New Haven, Conn., Mar 24, 2014 / 05:04 pm (CNA/EWTN News).- The fraternal organization the Knights of Columbus has been recognized as one of the world’s most ethical companies by a research center on best practices in corporate ethics and governance.
“This really speaks to the fact that a company can be committed to Church teaching, committed to Catholic values, and still provide a top quality service and be very successful at what they do,” Andrew Walther, vice president for communications and media with the Knights, told CNA March 21.
Timothy Erblich, CEO of the Ethisphere Institute, announced the award March 20, saying, “the Knights of Columbus join an exclusive community committed to driving performance through leading business practices. We congratulate everyone at Knights of Columbus for this extraordinary achievement.”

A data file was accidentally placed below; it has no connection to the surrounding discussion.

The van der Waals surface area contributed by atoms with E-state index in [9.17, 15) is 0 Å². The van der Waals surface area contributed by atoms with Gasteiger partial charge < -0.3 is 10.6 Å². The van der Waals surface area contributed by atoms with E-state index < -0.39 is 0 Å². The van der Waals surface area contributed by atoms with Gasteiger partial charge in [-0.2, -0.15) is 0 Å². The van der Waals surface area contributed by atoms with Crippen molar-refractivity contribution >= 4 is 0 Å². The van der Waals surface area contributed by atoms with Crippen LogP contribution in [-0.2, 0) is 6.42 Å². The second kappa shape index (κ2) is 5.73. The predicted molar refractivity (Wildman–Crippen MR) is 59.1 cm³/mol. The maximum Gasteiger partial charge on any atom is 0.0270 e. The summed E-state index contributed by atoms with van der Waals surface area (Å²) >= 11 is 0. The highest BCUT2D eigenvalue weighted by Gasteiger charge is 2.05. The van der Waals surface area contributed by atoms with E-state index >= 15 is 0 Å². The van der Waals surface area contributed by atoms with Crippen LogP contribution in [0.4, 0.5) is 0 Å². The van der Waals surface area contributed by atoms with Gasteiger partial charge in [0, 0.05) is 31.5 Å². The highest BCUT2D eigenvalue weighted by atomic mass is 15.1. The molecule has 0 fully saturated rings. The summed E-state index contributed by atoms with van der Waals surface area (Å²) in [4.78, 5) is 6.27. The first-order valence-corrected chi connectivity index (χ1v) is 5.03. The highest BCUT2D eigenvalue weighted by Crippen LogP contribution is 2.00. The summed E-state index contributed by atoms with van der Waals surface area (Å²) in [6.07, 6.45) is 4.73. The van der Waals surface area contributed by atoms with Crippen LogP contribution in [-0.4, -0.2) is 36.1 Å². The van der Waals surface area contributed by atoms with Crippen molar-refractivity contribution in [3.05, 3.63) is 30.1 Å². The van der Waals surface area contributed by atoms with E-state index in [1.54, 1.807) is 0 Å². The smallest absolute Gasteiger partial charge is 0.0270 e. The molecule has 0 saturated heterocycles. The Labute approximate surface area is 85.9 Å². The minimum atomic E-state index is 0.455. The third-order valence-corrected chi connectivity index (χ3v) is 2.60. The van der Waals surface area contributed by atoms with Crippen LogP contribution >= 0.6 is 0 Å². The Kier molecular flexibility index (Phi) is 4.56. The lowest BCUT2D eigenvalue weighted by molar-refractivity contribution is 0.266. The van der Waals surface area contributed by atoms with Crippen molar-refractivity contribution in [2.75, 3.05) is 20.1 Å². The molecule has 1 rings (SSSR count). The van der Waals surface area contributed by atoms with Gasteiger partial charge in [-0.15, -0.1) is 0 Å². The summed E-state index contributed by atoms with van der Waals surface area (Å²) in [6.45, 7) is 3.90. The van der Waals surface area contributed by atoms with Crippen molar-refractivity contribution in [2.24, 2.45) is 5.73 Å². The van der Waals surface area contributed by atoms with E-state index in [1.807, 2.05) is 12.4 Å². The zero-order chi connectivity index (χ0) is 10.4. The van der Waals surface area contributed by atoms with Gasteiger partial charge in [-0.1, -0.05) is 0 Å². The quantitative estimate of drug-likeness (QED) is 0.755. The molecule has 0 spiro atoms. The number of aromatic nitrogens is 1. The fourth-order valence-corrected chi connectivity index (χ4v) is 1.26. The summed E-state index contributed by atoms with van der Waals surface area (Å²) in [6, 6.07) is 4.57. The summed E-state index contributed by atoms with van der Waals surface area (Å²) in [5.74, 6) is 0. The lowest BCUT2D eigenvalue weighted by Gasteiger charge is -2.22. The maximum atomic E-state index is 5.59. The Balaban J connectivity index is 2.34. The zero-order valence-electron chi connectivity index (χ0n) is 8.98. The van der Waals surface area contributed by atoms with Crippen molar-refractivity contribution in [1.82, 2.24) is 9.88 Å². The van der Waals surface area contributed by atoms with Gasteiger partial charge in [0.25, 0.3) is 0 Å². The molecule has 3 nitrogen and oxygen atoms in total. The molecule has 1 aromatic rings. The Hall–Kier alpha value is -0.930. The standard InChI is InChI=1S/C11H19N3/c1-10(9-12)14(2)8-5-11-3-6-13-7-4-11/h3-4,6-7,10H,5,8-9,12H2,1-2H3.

The institute named the New Haven, Conn.-based Catholic fraternal organization and life insurance company to its 2014 World’s Most Ethical Company list. The Knights is only one of two companies in the life insurance category to be recognized.
When the roll is called down yonder, we’ll all line up according to our politics.
At least that appears to be the situation regarding the answers to the question of whether or not religious freedom is threatened.
There’s a lot of gas expended on this question, and most of it falls so predictably into political camps that the answers look more like responses to a roll call than genuine thinking.
Liberal Democrats, say no, of course not; only ignorant fools think so. Liberal Protestants, who are also almost entirely liberal Democrats, say no; only bigots who want to cling to their bigotry say yes. Conservative Republicans say yes; only liberal flat-liners who’ve sold this country out doubt it. Conservative Protestants, who are becoming more and more a solidified conservative Republican front, say yes; only weak Christians think otherwise.